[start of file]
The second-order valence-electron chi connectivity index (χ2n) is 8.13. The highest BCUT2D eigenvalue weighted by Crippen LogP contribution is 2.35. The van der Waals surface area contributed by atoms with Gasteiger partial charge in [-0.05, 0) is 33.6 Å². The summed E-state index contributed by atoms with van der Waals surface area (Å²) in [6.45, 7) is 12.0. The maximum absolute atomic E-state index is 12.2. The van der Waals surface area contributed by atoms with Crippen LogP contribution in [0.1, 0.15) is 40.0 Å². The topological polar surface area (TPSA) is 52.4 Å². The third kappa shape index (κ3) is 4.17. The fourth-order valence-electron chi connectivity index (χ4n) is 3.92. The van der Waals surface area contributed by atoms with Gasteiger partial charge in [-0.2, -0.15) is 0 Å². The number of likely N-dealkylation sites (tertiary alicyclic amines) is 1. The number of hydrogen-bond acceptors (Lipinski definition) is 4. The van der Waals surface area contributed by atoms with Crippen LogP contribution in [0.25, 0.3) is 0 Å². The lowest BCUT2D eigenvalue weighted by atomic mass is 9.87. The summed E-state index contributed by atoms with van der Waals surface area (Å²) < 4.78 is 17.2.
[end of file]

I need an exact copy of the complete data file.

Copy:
The second-order valence-electron chi connectivity index (χ2n) is 8.13. The highest BCUT2D eigenvalue weighted by Crippen LogP contribution is 2.35. The van der Waals surface area contributed by atoms with Gasteiger partial charge in [-0.05, 0) is 33.6 Å². The summed E-state index contributed by atoms with van der Waals surface area (Å²) in [6.45, 7) is 12.0. The maximum absolute atomic E-state index is 12.2. The van der Waals surface area contributed by atoms with Crippen LogP contribution in [0.1, 0.15) is 40.0 Å². The topological polar surface area (TPSA) is 52.4 Å². The third kappa shape index (κ3) is 4.17. The fourth-order valence-electron chi connectivity index (χ4n) is 3.92. The van der Waals surface area contributed by atoms with Gasteiger partial charge in [-0.2, -0.15) is 0 Å². The number of likely N-dealkylation sites (tertiary alicyclic amines) is 1. The number of hydrogen-bond acceptors (Lipinski definition) is 4. The van der Waals surface area contributed by atoms with Crippen LogP contribution in [0.25, 0.3) is 0 Å². The lowest BCUT2D eigenvalue weighted by atomic mass is 9.87. The summed E-state index contributed by atoms with van der Waals surface area (Å²) < 4.78 is 17.2.